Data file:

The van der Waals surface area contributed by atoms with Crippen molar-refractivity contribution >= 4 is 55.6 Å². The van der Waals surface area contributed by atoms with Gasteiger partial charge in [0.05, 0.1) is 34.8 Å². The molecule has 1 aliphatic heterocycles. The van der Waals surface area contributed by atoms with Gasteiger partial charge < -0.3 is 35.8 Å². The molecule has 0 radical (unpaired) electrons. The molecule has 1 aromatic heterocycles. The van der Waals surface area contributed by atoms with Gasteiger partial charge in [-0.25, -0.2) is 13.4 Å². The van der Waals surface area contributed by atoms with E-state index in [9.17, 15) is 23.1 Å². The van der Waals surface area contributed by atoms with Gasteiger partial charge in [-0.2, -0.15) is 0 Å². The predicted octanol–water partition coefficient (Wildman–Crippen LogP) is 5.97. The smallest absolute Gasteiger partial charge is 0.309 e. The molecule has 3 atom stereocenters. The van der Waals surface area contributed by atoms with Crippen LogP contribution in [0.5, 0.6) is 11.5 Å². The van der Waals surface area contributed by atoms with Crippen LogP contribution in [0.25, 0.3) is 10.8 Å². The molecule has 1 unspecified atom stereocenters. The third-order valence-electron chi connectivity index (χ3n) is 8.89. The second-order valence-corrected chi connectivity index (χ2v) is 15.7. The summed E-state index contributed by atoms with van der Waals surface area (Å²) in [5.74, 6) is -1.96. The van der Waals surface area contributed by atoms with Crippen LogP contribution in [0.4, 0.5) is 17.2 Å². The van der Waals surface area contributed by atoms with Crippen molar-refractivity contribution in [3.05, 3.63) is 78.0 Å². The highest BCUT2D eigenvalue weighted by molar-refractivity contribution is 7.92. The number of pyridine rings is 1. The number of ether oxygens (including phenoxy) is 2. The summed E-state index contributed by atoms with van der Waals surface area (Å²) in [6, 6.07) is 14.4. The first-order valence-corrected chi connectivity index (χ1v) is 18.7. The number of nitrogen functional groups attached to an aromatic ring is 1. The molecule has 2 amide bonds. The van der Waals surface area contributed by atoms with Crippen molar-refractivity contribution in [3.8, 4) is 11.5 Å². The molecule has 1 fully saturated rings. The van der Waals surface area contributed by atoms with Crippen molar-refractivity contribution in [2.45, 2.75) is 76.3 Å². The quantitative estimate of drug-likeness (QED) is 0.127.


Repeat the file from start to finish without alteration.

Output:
The van der Waals surface area contributed by atoms with Crippen molar-refractivity contribution >= 4 is 55.6 Å². The van der Waals surface area contributed by atoms with Gasteiger partial charge in [0.05, 0.1) is 34.8 Å². The molecule has 1 aliphatic heterocycles. The van der Waals surface area contributed by atoms with Gasteiger partial charge < -0.3 is 35.8 Å². The molecule has 0 radical (unpaired) electrons. The molecule has 1 aromatic heterocycles. The van der Waals surface area contributed by atoms with Gasteiger partial charge in [-0.25, -0.2) is 13.4 Å². The van der Waals surface area contributed by atoms with E-state index in [9.17, 15) is 23.1 Å². The van der Waals surface area contributed by atoms with Gasteiger partial charge in [-0.2, -0.15) is 0 Å². The predicted octanol–water partition coefficient (Wildman–Crippen LogP) is 5.97. The smallest absolute Gasteiger partial charge is 0.309 e. The molecule has 3 atom stereocenters. The van der Waals surface area contributed by atoms with Crippen LogP contribution in [0.5, 0.6) is 11.5 Å². The van der Waals surface area contributed by atoms with Crippen LogP contribution in [0.25, 0.3) is 10.8 Å². The molecule has 1 unspecified atom stereocenters. The third-order valence-electron chi connectivity index (χ3n) is 8.89. The second-order valence-corrected chi connectivity index (χ2v) is 15.7. The summed E-state index contributed by atoms with van der Waals surface area (Å²) in [5.74, 6) is -1.96. The van der Waals surface area contributed by atoms with Crippen LogP contribution in [0.4, 0.5) is 17.2 Å². The van der Waals surface area contributed by atoms with Crippen molar-refractivity contribution in [3.05, 3.63) is 78.0 Å². The highest BCUT2D eigenvalue weighted by molar-refractivity contribution is 7.92. The number of pyridine rings is 1. The number of ether oxygens (including phenoxy) is 2. The summed E-state index contributed by atoms with van der Waals surface area (Å²) in [6, 6.07) is 14.4. The first-order valence-corrected chi connectivity index (χ1v) is 18.7. The number of nitrogen functional groups attached to an aromatic ring is 1. The molecule has 2 amide bonds. The van der Waals surface area contributed by atoms with Crippen molar-refractivity contribution in [3.8, 4) is 11.5 Å². The molecule has 1 fully saturated rings. The van der Waals surface area contributed by atoms with Crippen molar-refractivity contribution in [2.45, 2.75) is 76.3 Å². The quantitative estimate of drug-likeness (QED) is 0.127.